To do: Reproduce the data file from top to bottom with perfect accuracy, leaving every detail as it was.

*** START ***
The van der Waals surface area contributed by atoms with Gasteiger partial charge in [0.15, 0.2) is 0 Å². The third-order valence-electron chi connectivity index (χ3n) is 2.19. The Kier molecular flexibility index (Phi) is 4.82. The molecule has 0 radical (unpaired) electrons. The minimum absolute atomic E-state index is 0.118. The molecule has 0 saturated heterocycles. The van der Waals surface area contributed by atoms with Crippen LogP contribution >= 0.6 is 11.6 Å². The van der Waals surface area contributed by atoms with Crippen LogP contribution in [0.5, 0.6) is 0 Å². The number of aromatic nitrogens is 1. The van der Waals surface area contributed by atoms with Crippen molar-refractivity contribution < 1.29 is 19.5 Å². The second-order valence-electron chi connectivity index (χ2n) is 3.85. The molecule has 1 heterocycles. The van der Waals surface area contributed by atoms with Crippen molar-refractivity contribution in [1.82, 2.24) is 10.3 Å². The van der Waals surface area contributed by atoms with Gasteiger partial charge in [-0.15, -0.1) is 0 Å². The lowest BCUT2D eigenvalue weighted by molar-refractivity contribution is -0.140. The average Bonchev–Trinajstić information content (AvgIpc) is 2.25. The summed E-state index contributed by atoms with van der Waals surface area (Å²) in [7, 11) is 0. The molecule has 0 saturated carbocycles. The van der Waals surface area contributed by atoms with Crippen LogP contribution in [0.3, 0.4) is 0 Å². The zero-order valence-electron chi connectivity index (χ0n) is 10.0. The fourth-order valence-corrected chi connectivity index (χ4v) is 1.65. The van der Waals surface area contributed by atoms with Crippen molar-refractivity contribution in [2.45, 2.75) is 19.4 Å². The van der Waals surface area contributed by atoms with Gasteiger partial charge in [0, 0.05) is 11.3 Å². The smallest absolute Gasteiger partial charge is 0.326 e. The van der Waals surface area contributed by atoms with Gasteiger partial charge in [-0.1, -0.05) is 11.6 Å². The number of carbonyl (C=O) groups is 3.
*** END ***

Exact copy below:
The van der Waals surface area contributed by atoms with Gasteiger partial charge in [0.15, 0.2) is 0 Å². The third-order valence-electron chi connectivity index (χ3n) is 2.19. The Kier molecular flexibility index (Phi) is 4.82. The molecule has 0 radical (unpaired) electrons. The minimum absolute atomic E-state index is 0.118. The molecule has 0 saturated heterocycles. The van der Waals surface area contributed by atoms with Crippen LogP contribution >= 0.6 is 11.6 Å². The van der Waals surface area contributed by atoms with Crippen LogP contribution in [0.5, 0.6) is 0 Å². The number of aromatic nitrogens is 1. The van der Waals surface area contributed by atoms with Crippen molar-refractivity contribution < 1.29 is 19.5 Å². The second-order valence-electron chi connectivity index (χ2n) is 3.85. The molecule has 1 heterocycles. The van der Waals surface area contributed by atoms with Crippen molar-refractivity contribution in [1.82, 2.24) is 10.3 Å². The van der Waals surface area contributed by atoms with Gasteiger partial charge in [-0.15, -0.1) is 0 Å². The lowest BCUT2D eigenvalue weighted by molar-refractivity contribution is -0.140. The average Bonchev–Trinajstić information content (AvgIpc) is 2.25. The summed E-state index contributed by atoms with van der Waals surface area (Å²) in [7, 11) is 0. The molecule has 0 saturated carbocycles. The van der Waals surface area contributed by atoms with Crippen LogP contribution in [0.3, 0.4) is 0 Å². The zero-order valence-electron chi connectivity index (χ0n) is 10.0. The fourth-order valence-corrected chi connectivity index (χ4v) is 1.65. The van der Waals surface area contributed by atoms with Crippen molar-refractivity contribution in [2.45, 2.75) is 19.4 Å². The van der Waals surface area contributed by atoms with Gasteiger partial charge in [0, 0.05) is 11.3 Å². The smallest absolute Gasteiger partial charge is 0.326 e. The van der Waals surface area contributed by atoms with Gasteiger partial charge in [-0.1, -0.05) is 11.6 Å². The number of carbonyl (C=O) groups is 3.